Occassional thoughts about orienteering

Thursday, July 09, 2009

Some notes about a model I'm playing with


Think of two beginning orienteers who have equal running ability, but one is a better than average navigator and the other is worse than average. Have them race around a simple course and the better navigator will usually win.

Now, think of two orienteers with different mixes of abilities. One of them is a slow runner and good navigator. The other is a fast runner and poor navigator. Now it isn't obvious who will win.

Now, think about how we first introduce people to orienteering. Does it tend to favor someone with relatively good navigation or relatively good running ability? My gut feeling is that beginner courses tend to favor the better navigators. I think we've all seen examples of fast runners going head-to-head with good navigators on beginners courses, and the good navigator ("the tortoise") wins.

Assuming both orienteers stick with it, and assuming they both improve as runners and navigators, does the running/navigating balance change as they progress through the increasingly technical difficult courses? My gut feeling is that as orienteers progress, the balance shifts and that running becomes relatively more important.

To win a world championship, an orienteer has to be a very good runner and a very good navigator.

But to win a first-timer event, an orienteer with good navigation but slow runner will be more likely to win.

That's enough for now, back to watching the re-play of today's TDF stage.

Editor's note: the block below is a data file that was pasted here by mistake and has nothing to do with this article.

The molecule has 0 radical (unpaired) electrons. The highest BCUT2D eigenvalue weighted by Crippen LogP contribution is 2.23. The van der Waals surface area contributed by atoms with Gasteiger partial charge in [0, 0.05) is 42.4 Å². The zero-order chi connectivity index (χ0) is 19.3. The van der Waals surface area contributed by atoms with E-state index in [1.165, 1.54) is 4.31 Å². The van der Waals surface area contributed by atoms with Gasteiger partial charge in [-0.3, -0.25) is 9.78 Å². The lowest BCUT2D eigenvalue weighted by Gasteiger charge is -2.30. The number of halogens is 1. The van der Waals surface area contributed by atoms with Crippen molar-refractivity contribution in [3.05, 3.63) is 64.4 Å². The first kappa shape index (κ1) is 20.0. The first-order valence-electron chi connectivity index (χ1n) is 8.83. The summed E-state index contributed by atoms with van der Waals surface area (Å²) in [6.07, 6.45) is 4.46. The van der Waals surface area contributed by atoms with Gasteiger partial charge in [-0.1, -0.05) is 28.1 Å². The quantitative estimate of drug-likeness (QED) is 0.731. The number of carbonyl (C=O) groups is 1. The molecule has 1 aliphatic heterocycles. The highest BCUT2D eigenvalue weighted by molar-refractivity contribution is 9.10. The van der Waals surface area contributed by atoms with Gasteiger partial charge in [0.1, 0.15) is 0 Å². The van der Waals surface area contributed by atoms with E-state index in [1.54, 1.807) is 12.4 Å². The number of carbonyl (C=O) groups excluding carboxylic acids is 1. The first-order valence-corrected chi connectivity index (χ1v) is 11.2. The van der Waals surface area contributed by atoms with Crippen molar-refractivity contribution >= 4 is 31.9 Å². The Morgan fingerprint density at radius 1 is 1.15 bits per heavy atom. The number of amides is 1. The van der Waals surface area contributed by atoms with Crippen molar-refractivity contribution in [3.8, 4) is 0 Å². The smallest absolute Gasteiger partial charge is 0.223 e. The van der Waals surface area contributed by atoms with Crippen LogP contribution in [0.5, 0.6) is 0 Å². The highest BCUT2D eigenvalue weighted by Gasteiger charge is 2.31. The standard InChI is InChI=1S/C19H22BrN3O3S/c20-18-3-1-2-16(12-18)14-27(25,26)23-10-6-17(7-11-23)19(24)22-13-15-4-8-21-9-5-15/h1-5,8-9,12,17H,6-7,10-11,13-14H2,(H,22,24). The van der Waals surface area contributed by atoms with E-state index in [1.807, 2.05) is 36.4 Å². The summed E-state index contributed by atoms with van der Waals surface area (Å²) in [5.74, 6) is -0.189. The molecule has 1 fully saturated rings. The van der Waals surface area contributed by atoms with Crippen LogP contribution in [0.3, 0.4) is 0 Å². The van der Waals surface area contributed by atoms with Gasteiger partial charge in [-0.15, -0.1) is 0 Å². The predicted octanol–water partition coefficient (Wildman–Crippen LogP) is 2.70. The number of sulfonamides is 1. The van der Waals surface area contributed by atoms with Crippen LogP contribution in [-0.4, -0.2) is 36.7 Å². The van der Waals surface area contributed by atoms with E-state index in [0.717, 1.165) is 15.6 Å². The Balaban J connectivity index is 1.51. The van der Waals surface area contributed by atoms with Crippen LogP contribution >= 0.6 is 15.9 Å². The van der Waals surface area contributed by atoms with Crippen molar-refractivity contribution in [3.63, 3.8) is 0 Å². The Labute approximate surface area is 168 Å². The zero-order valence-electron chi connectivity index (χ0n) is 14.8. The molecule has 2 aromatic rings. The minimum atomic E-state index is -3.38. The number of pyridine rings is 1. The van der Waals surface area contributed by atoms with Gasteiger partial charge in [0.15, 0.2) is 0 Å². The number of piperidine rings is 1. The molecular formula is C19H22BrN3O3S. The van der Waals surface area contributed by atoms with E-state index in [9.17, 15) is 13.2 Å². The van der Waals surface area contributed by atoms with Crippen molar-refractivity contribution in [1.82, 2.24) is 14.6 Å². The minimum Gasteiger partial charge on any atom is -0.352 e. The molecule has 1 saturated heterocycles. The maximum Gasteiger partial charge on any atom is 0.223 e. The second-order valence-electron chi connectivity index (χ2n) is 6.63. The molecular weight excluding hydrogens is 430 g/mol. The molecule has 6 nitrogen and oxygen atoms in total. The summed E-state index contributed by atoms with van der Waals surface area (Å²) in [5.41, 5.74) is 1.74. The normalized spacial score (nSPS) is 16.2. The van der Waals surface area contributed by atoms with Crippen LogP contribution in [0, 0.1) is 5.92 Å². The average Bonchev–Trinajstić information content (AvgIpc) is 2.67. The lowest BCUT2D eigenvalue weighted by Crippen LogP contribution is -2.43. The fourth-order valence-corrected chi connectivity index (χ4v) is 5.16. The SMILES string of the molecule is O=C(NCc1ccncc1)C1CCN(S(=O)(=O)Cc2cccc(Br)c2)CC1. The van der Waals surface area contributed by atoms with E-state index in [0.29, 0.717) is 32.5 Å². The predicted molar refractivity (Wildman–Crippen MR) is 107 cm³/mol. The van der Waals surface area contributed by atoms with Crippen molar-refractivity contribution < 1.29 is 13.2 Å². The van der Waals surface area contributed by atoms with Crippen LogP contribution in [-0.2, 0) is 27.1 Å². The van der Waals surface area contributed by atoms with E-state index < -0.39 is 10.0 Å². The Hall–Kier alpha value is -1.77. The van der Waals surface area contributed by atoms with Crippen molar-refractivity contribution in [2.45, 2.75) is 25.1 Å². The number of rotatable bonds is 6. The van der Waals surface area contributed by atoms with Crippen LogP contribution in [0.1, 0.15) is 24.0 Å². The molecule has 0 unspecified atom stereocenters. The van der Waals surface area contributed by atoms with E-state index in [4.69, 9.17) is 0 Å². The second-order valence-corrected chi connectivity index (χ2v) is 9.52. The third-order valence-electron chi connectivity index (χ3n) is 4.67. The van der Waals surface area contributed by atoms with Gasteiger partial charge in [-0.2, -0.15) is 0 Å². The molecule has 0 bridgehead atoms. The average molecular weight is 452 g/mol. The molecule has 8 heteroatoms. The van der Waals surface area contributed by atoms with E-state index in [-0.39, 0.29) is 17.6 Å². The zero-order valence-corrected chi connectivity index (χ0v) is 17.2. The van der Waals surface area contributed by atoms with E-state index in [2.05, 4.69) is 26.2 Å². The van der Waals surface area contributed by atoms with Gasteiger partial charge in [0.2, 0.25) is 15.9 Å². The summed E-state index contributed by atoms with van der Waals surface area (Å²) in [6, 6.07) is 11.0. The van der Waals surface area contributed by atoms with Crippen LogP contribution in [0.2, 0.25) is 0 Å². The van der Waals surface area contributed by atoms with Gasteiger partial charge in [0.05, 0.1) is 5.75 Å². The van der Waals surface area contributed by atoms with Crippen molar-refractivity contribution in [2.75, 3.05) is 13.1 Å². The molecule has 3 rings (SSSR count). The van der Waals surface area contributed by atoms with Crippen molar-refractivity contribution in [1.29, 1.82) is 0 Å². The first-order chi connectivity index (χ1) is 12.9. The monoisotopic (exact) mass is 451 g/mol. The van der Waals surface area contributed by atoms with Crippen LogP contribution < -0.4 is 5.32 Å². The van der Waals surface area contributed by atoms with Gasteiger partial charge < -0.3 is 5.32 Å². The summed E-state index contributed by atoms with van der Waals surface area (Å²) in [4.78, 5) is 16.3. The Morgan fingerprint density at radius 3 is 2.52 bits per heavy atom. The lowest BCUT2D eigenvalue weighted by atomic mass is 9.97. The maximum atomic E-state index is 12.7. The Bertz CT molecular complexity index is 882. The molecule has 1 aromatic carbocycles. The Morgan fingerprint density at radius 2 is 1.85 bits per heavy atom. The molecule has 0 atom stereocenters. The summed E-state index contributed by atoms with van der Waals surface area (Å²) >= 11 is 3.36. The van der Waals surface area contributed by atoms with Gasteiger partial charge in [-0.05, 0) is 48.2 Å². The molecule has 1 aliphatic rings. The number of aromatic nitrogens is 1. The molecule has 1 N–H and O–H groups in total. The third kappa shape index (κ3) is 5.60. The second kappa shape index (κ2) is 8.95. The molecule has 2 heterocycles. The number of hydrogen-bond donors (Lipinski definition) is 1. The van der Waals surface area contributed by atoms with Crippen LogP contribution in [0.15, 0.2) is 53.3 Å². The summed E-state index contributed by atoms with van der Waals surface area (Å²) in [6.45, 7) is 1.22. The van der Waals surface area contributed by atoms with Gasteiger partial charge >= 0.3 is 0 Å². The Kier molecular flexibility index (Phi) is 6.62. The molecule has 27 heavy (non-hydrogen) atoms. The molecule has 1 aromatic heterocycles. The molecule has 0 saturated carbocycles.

Back to okansas.blogspot.com.

posted by Michael | 8:36 PM


Makes me think. People always talk about orienteering as "the map sport with terrain running." Sometimes I wish there was more thinking about "the terrain running sport with maps."

I've sometimes wondered if you could create a good beginner experience by providing physically challenging terrain running, but minimizing the navigational challenge. Maybe with flagged routes, maybe with very obvious control placement.
Its interesting to think what implications these inadvertent actions have upon the likelihood of recruiting future elite orienteers.
Yes, I think there are lots of inadvertent sorting mechanisms.

For example,when I began orienteering there were very few people my age at events (I was 16). To stick with the sport, you had to be comfortable (and not bored) hanging around with people a good bit older than you. Lots of 16 year-olds (maybe most?) people don't really like that. I'm sure the sport loses lots of people because of that sorting mechanism.

There must be dozens of various sorting mechanisms.

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